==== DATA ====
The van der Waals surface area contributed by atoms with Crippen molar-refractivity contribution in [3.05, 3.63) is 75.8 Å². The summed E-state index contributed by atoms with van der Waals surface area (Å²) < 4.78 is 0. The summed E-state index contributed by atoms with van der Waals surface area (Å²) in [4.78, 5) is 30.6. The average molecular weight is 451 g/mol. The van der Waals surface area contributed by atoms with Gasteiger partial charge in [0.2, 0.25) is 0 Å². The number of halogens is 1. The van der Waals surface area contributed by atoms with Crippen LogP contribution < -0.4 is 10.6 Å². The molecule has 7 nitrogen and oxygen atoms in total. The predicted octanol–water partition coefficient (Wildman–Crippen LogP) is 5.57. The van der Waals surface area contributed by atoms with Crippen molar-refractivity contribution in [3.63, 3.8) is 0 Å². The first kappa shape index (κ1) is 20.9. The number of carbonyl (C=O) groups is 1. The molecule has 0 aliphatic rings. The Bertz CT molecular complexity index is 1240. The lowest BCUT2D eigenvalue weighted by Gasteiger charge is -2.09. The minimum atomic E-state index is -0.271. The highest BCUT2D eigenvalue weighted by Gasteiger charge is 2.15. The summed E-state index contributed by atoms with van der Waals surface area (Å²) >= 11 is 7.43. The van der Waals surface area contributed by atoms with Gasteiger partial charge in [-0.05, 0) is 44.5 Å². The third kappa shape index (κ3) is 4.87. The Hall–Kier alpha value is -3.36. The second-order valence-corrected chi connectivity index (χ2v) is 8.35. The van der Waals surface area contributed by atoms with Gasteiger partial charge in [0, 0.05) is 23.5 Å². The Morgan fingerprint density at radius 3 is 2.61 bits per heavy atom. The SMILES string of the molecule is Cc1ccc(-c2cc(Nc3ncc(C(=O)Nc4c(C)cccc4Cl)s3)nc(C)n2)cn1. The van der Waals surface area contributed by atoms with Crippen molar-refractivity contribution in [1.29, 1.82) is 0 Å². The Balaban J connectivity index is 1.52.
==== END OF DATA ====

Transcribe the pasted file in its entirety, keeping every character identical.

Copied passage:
The van der Waals surface area contributed by atoms with Crippen molar-refractivity contribution in [3.05, 3.63) is 75.8 Å². The summed E-state index contributed by atoms with van der Waals surface area (Å²) < 4.78 is 0. The summed E-state index contributed by atoms with van der Waals surface area (Å²) in [4.78, 5) is 30.6. The average molecular weight is 451 g/mol. The van der Waals surface area contributed by atoms with Gasteiger partial charge in [0.2, 0.25) is 0 Å². The number of halogens is 1. The van der Waals surface area contributed by atoms with Crippen LogP contribution < -0.4 is 10.6 Å². The molecule has 7 nitrogen and oxygen atoms in total. The predicted octanol–water partition coefficient (Wildman–Crippen LogP) is 5.57. The van der Waals surface area contributed by atoms with Crippen molar-refractivity contribution in [3.63, 3.8) is 0 Å². The first kappa shape index (κ1) is 20.9. The number of carbonyl (C=O) groups is 1. The molecule has 0 aliphatic rings. The Bertz CT molecular complexity index is 1240. The lowest BCUT2D eigenvalue weighted by Gasteiger charge is -2.09. The minimum atomic E-state index is -0.271. The highest BCUT2D eigenvalue weighted by Gasteiger charge is 2.15. The summed E-state index contributed by atoms with van der Waals surface area (Å²) >= 11 is 7.43. The van der Waals surface area contributed by atoms with Gasteiger partial charge in [-0.05, 0) is 44.5 Å². The third kappa shape index (κ3) is 4.87. The Hall–Kier alpha value is -3.36. The second-order valence-corrected chi connectivity index (χ2v) is 8.35. The van der Waals surface area contributed by atoms with Gasteiger partial charge in [0, 0.05) is 23.5 Å². The Morgan fingerprint density at radius 3 is 2.61 bits per heavy atom. The SMILES string of the molecule is Cc1ccc(-c2cc(Nc3ncc(C(=O)Nc4c(C)cccc4Cl)s3)nc(C)n2)cn1. The van der Waals surface area contributed by atoms with Crippen molar-refractivity contribution in [1.29, 1.82) is 0 Å². The Balaban J connectivity index is 1.52.